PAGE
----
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- File Locking Release Notes
- Andy Walker <>
- 12 May 1997
-1. What's New?
-1.1 Broken Flock Emulation
-The old flock(2) emulation in the kernel was swapped for proper BSD
-compatible flock(2) support in the 1.3.x series of kernels. With the
-release of the 2.1.x kernel series, support for the old emulation has
-been totally removed, so that we don't need to carry this baggage
-This should not cause problems for anybody, since everybody using a
-2.1.x kernel should have updated their C library to a suitable version
-anyway (see the file "Documentation/Changes".)
-1.2 Allow Mixed Locks Again
-1.2.1 Typical Problems - Sendmail
-Because sendmail was unable to use the old flock() emulation, many sendmail
-installations use fcntl() instead of flock(). This is true of Slackware 3.0
-for example. This gave rise to some other subtle problems if sendmail was
-configured to rebuild the alias file. Sendmail tried to lock the aliases.dir
-file with fcntl() at the same time as the GDBM routines tried to lock this
-file with flock(). With pre 1.3.96 kernels this could result in deadlocks that,
-over time, or under a very heavy mail load, would eventually cause the kernel
-to lock solid with deadlocked processes.
-1.2.2 The Solution
-The solution I have chosen, after much experimentation and discussion,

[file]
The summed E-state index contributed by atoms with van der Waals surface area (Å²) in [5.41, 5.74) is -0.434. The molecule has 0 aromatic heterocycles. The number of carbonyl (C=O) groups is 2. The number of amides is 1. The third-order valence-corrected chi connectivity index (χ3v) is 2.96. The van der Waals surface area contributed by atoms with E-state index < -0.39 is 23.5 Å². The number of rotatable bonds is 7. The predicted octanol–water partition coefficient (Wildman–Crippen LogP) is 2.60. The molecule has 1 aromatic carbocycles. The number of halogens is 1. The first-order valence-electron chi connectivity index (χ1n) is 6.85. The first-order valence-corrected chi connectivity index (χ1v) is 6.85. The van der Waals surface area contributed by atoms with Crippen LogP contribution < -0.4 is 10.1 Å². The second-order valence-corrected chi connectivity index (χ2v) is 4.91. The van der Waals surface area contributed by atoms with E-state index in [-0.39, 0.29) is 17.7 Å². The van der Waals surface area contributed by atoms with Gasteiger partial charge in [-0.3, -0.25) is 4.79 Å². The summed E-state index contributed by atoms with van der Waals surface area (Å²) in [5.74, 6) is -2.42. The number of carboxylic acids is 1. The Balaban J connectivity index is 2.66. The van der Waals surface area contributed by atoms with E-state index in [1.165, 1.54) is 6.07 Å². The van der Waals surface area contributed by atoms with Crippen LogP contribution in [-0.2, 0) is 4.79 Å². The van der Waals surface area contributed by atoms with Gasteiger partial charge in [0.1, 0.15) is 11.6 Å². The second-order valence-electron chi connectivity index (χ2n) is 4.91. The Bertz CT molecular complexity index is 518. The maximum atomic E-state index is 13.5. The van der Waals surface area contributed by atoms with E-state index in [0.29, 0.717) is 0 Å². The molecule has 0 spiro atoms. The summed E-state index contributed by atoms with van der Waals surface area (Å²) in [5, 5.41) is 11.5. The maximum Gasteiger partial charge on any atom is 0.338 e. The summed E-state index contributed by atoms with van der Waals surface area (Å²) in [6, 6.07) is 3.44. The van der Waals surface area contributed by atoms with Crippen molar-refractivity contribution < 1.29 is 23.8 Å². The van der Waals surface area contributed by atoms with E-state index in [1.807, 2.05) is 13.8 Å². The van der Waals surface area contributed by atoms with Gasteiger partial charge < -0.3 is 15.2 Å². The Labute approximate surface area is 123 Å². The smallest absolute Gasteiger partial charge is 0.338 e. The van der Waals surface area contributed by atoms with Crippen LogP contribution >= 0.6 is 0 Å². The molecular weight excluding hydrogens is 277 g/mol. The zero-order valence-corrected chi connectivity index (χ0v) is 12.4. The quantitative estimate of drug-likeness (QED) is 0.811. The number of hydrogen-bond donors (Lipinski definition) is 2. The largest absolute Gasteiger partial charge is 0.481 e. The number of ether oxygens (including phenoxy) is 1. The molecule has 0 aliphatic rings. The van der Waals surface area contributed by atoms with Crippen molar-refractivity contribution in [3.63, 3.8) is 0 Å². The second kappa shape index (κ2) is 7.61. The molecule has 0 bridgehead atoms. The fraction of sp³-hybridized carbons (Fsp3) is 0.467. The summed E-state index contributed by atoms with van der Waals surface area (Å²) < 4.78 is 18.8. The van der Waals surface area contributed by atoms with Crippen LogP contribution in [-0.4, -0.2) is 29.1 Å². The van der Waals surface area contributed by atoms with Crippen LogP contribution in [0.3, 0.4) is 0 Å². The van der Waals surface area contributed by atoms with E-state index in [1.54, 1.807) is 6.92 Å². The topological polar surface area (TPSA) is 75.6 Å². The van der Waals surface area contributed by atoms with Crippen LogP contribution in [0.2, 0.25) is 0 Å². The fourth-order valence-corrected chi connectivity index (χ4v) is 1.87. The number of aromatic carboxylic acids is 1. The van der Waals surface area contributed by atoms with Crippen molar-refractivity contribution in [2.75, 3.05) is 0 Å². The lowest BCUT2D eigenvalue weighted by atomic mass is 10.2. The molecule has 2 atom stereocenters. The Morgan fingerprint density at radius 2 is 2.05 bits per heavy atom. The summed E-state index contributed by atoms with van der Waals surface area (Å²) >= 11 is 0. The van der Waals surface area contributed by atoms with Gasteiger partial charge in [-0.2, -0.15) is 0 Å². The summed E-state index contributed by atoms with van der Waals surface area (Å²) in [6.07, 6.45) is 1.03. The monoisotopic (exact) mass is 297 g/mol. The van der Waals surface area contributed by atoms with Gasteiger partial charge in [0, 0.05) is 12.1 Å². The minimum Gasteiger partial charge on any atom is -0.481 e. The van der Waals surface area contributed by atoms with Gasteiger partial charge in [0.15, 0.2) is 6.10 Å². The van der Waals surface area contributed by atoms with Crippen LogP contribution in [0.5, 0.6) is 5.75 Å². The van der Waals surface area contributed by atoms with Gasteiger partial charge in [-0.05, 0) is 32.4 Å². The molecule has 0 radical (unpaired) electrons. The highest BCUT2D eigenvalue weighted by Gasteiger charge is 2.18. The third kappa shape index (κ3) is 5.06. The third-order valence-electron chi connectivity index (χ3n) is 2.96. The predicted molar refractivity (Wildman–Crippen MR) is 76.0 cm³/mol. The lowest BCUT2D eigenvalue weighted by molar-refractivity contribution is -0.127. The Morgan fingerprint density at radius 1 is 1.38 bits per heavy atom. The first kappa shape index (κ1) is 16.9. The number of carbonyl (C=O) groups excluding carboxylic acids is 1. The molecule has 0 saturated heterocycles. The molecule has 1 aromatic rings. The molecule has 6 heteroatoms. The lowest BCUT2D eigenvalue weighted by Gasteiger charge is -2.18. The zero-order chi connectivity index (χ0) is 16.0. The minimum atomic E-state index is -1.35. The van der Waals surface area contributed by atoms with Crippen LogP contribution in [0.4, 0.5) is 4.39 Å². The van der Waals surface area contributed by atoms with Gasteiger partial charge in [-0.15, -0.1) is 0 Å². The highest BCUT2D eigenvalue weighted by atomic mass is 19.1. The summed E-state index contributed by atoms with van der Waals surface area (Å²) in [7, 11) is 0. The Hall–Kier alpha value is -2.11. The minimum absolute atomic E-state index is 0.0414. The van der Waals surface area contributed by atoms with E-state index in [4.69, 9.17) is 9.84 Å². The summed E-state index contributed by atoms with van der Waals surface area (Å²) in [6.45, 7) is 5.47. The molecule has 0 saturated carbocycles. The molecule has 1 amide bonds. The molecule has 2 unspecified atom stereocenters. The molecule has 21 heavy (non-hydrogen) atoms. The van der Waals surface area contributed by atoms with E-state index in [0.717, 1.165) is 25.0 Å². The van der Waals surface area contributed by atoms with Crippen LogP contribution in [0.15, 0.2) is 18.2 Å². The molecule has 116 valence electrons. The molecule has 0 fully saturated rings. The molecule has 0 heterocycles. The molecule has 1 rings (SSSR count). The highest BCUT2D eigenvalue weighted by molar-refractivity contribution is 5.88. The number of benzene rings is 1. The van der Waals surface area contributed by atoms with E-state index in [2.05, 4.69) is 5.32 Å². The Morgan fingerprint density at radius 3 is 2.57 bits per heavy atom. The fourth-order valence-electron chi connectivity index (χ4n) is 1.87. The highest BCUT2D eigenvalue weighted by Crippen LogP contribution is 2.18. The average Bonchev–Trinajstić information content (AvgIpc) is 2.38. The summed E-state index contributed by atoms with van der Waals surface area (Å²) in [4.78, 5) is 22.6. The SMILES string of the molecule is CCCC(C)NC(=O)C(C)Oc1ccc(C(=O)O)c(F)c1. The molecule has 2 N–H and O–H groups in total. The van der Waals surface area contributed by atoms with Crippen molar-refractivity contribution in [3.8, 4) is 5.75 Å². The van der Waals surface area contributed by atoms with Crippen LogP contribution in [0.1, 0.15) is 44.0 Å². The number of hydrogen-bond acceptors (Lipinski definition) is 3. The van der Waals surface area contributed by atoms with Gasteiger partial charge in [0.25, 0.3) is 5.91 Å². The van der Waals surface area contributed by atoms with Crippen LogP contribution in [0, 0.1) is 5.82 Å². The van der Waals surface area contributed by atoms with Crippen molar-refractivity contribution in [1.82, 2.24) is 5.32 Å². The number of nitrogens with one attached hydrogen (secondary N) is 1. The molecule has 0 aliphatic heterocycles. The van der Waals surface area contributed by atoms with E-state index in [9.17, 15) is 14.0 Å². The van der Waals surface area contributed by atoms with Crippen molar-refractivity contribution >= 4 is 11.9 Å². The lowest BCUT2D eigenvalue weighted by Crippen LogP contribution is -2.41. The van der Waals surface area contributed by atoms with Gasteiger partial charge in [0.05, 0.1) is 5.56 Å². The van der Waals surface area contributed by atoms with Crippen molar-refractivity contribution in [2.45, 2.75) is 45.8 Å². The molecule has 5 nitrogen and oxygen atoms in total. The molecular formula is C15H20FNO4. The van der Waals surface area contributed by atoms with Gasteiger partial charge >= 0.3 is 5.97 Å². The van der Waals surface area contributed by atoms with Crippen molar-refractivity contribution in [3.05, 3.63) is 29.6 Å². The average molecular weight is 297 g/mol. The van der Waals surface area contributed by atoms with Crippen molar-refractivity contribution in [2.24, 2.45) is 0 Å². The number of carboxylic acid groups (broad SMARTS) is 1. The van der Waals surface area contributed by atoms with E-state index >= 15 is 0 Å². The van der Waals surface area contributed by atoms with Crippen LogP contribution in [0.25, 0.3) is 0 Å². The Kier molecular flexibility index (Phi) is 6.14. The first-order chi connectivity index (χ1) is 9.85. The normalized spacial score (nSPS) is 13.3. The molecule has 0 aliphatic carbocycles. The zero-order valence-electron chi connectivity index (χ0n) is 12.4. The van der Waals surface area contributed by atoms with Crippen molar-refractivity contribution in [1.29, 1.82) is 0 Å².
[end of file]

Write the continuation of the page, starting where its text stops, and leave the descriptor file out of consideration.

-is to make flock() and fcntl() locks oblivious to each other. Both can
-exists, and neither will have any effect on the other.
-I wanted the two lock styles to be cooperative, but there were so many
-race and deadlock conditions that the current solution was the only
-practical one. It puts us in the same position as, for example, SunOS
-4.1.x and several other commercial Unices. The only OS's that support
-cooperative flock()/fcntl() are those that emulate flock() using
-fcntl(), with all the problems that implies.
-1.3 Mandatory Locking As A Mount Option
-Mandatory locking, as described in
-'Documentation/filesystems/mandatory-locking.txt' was prior to this release a
-general configuration option that was valid for all mounted filesystems. This
-had a number of inherent dangers, not the least of which was the ability to
-freeze an NFS server by asking it to read a file for which a mandatory lock
-From this release of the kernel, mandatory locking can be turned on and off
-on a per-filesystem basis, using the mount options 'mand' and 'nomand'.
-The default is to disallow mandatory locking. The intention is that
-mandatory locking only be enabled on a local filesystem as the specific need